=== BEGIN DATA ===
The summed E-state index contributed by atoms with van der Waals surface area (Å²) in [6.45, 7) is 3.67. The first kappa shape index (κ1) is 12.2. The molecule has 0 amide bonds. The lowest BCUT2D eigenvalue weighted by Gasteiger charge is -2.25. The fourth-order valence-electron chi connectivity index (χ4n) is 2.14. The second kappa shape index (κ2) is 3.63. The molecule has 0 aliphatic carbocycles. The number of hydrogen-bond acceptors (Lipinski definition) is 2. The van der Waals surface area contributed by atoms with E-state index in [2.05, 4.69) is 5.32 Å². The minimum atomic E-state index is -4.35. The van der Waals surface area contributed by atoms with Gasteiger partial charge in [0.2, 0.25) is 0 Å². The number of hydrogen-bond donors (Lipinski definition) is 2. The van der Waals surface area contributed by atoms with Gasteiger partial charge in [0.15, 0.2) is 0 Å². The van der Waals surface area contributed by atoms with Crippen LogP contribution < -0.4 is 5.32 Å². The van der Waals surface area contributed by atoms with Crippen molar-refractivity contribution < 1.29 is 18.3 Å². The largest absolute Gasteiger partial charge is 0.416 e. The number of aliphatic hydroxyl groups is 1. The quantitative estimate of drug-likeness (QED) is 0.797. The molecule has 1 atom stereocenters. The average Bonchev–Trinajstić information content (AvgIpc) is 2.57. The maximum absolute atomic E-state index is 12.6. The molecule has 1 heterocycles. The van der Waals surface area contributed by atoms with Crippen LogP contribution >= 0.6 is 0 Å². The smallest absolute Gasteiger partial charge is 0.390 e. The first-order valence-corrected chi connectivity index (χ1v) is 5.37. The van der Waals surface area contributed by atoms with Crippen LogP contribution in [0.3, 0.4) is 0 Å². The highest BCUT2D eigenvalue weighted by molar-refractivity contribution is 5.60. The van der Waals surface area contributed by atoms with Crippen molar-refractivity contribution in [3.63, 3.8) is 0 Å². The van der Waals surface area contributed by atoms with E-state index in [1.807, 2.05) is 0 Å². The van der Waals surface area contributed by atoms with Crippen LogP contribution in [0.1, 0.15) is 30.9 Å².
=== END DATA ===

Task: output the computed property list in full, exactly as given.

The summed E-state index contributed by atoms with van der Waals surface area (Å²) in [6.45, 7) is 3.67. The first kappa shape index (κ1) is 12.2. The molecule has 0 amide bonds. The lowest BCUT2D eigenvalue weighted by Gasteiger charge is -2.25. The fourth-order valence-electron chi connectivity index (χ4n) is 2.14. The second kappa shape index (κ2) is 3.63. The molecule has 0 aliphatic carbocycles. The number of hydrogen-bond acceptors (Lipinski definition) is 2. The van der Waals surface area contributed by atoms with E-state index in [2.05, 4.69) is 5.32 Å². The minimum atomic E-state index is -4.35. The van der Waals surface area contributed by atoms with Gasteiger partial charge in [0.2, 0.25) is 0 Å². The number of hydrogen-bond donors (Lipinski definition) is 2. The van der Waals surface area contributed by atoms with Gasteiger partial charge in [0.15, 0.2) is 0 Å². The van der Waals surface area contributed by atoms with Crippen LogP contribution < -0.4 is 5.32 Å². The van der Waals surface area contributed by atoms with Crippen molar-refractivity contribution < 1.29 is 18.3 Å². The largest absolute Gasteiger partial charge is 0.416 e. The number of aliphatic hydroxyl groups is 1. The quantitative estimate of drug-likeness (QED) is 0.797. The molecule has 1 atom stereocenters. The average Bonchev–Trinajstić information content (AvgIpc) is 2.57. The maximum absolute atomic E-state index is 12.6. The molecule has 1 heterocycles. The van der Waals surface area contributed by atoms with Crippen LogP contribution >= 0.6 is 0 Å². The smallest absolute Gasteiger partial charge is 0.390 e. The first-order valence-corrected chi connectivity index (χ1v) is 5.37. The van der Waals surface area contributed by atoms with Crippen LogP contribution in [0.3, 0.4) is 0 Å². The highest BCUT2D eigenvalue weighted by molar-refractivity contribution is 5.60. The van der Waals surface area contributed by atoms with Crippen molar-refractivity contribution in [3.63, 3.8) is 0 Å². The van der Waals surface area contributed by atoms with E-state index in [1.807, 2.05) is 0 Å². The van der Waals surface area contributed by atoms with Crippen LogP contribution in [0.1, 0.15) is 30.9 Å².